Lululemon Continues to Outperform

The ath-leisure brand passed its $1 billion revenues goal a year ahead of schedule.

Lululemon is still stretching the limits in the world of ath-leisure.

The apparel, accessories and footwear company, known for its luxury yoga pants, improved on both top and bottom lines last quarter, marking the eighth consecutive quarter of earnings growth.

For the fourth quarter 2018, or the period ending Feb. 3, revenues jumped to $1.16 billion, up from $928 million during the same period last year. That’s a 26 percent increase. Profits also increased to $218.4 million, compared with $119.7 million last year.

The stock, which closed up 2.26 percent to $146.80 a share on Wednesday before the results were announced, is up nearly 65 percent year-over-year, and continued to rise during after-hours trading by more than 13 percent.

“Lululemon has delivered one of its strongest years yet, a result of broad-based strength across the business,” chief executive officer Calvin McDonald said in a statement. “We are energized to build upon our momentum and to seize the many opportunities ahead for Lululemon around the world.”

McDonald added on the conference call Wednesday evening that Lululemon — which generates nearly 90 percent of sales in North America — will continue to expand internationally in markets like Japan, China, France and Germany, as the brand works to help consumers “live the sweat life.”

Earlier this month, Lululemon opened its first store in Amsterdam. The company will also open between 40 and 50 stores in the coming year, including about 20 to 30 abroad.

In addition to a stellar quarter, the results mean Lululemon has reached its $1 billion in sales goal ahead of its 2020 deadline.

But in the race to dress America, with its continually casual-leaning fashion sense, the news is not surprising. Goldman Sachs and Target Corp. have both recently relaxed their dress code policies. Traders were allowed to wear jeans on the floor of the New York Stock Exchange earlier this month during Levi Strauss’ return to the public market.

Activewear, which includes athletic and athletic-inspired apparel and footwear, is growing, according to market research firm Euromonitor International. The firm anticipates that the global activewear market will be worth roughly $413 billion by 2023.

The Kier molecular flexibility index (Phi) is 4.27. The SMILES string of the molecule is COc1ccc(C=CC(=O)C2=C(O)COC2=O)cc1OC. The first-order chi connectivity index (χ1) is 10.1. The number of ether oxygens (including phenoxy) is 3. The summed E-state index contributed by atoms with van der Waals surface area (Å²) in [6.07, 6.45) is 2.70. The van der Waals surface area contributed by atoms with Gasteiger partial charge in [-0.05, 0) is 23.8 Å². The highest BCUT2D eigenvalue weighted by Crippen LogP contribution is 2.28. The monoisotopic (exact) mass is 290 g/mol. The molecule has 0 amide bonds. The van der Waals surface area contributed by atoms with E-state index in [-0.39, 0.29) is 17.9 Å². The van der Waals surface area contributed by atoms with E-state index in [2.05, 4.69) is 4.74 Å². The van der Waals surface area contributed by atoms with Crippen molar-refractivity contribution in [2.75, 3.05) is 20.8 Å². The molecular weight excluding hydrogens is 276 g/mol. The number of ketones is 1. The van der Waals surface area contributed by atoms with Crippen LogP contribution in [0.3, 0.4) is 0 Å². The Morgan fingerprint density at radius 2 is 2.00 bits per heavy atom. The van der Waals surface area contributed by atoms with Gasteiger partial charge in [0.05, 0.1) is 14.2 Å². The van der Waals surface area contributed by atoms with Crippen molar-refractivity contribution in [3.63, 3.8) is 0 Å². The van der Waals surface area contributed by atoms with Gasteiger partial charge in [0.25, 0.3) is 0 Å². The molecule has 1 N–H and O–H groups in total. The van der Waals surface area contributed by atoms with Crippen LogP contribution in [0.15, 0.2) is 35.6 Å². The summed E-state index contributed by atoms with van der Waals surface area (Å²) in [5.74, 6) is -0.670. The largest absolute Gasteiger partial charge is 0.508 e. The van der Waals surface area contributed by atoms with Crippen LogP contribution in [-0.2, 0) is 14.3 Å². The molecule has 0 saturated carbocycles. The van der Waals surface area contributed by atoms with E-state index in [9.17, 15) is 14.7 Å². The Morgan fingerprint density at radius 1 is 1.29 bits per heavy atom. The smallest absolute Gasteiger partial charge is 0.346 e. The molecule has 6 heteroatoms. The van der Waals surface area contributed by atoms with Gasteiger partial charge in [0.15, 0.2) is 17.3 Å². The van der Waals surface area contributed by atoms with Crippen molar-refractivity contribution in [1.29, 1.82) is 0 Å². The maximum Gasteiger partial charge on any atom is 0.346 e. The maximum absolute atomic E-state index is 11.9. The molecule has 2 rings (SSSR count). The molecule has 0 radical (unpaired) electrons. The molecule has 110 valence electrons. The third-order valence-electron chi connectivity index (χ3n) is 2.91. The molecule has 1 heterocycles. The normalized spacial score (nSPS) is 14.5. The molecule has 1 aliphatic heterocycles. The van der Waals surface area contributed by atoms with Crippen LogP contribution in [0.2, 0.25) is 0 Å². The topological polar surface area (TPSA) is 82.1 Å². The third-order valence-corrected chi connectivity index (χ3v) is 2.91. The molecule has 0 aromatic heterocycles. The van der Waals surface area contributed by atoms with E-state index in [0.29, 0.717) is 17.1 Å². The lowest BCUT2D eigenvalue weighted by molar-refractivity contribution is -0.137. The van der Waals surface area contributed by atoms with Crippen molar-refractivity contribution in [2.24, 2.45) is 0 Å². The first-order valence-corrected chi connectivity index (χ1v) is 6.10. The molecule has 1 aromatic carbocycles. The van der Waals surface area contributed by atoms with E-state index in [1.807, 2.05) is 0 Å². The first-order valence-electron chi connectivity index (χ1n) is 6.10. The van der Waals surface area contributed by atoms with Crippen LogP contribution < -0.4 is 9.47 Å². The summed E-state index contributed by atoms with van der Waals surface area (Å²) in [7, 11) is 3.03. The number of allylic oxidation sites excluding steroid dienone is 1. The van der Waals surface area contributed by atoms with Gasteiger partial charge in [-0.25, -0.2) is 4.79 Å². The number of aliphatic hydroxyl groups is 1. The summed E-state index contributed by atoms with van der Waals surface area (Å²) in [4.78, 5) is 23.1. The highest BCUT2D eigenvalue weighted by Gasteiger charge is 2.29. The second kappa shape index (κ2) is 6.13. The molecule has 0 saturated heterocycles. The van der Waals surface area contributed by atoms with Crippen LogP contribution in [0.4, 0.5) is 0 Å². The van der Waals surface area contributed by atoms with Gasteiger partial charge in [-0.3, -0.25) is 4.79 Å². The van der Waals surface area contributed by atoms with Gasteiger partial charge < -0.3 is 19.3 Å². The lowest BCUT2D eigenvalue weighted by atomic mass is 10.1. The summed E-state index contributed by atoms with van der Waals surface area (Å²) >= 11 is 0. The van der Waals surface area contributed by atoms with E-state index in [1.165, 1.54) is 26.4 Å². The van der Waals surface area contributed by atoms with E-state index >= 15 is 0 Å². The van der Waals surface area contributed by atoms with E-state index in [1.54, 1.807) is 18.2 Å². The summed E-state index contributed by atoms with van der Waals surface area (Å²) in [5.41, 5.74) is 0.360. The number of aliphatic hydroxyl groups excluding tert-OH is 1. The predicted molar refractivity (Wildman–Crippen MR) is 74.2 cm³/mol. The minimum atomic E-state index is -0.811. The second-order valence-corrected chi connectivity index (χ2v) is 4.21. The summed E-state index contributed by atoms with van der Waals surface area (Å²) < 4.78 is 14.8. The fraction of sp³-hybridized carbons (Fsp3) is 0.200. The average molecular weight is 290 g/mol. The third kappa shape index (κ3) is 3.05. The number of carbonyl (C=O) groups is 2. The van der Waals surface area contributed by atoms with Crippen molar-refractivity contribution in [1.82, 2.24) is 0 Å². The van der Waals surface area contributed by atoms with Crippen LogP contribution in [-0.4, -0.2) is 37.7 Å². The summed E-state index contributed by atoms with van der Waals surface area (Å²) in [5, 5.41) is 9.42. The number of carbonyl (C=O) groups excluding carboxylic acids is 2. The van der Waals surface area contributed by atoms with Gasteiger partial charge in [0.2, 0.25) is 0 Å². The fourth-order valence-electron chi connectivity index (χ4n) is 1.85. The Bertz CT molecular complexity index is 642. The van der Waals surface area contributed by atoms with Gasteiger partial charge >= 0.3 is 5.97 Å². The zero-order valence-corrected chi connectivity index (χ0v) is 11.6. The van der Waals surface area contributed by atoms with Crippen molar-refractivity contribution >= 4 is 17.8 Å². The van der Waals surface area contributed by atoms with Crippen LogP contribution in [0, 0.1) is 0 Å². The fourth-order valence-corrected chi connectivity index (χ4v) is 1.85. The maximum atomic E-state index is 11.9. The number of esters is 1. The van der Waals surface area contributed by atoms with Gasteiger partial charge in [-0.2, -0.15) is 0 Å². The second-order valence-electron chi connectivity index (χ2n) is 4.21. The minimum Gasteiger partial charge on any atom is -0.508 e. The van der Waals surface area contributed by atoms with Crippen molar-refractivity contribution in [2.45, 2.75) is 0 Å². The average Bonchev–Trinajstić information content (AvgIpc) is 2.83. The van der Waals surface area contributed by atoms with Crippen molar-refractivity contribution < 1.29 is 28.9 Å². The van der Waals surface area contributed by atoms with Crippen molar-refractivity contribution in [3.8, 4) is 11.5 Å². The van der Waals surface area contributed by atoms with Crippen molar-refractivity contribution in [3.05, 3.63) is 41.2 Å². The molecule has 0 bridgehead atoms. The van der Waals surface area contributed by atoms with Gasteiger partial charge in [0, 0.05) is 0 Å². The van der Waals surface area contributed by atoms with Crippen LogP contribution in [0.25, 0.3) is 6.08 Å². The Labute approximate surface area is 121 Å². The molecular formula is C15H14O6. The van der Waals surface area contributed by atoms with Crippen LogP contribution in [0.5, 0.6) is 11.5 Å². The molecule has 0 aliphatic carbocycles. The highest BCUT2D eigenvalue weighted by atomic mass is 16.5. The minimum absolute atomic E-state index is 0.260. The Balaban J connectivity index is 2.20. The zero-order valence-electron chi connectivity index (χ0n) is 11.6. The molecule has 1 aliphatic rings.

McDonald told analysts on the conference call that Lululemon bottoms, both in the women’s and men’s business, was the strongest categories throughout 2018. Self-care, run and cold weather are other segments poised for growth in 2019.

“It always starts with great product and investments,” McDonald said.

Lululemon’s secret however, might be in its collaborations. Last quarter, executivessaid the company was trying to expand internationally and in its men’s wear line. During New York Fashion Week Men’s in February, Robert Geller unveiled a men’s wear collaboration with the brand. Lululemon also released a highly successful Lululemon x SoulCycle collaboration in February.

Despite the rapid success, Barclays’ Matthew McClintock said the company has even more room to grow.

“We remain aggressive buyers of the Lulu story, which we believe has a significantly larger [total addressable market] than even the most optimistic estimates likely expect,” the analyst wrote in a recent note. “We continue to believe Lulu’s [total addressable market] is ever-expanding as the company has entered into men’s in a meaningful way, has seen success in office, travel, commute offerings and continues to see a significant amount of opportunity in bras and outerwear.…Although Lululemon trades at a premium compared to the rest of our footwear and apparel universe, we believe this premium is warranted due to its high growth profile, and best-in-class brand image, operations and execution.”

Lululemon will have an investor day on April 24 in New York.

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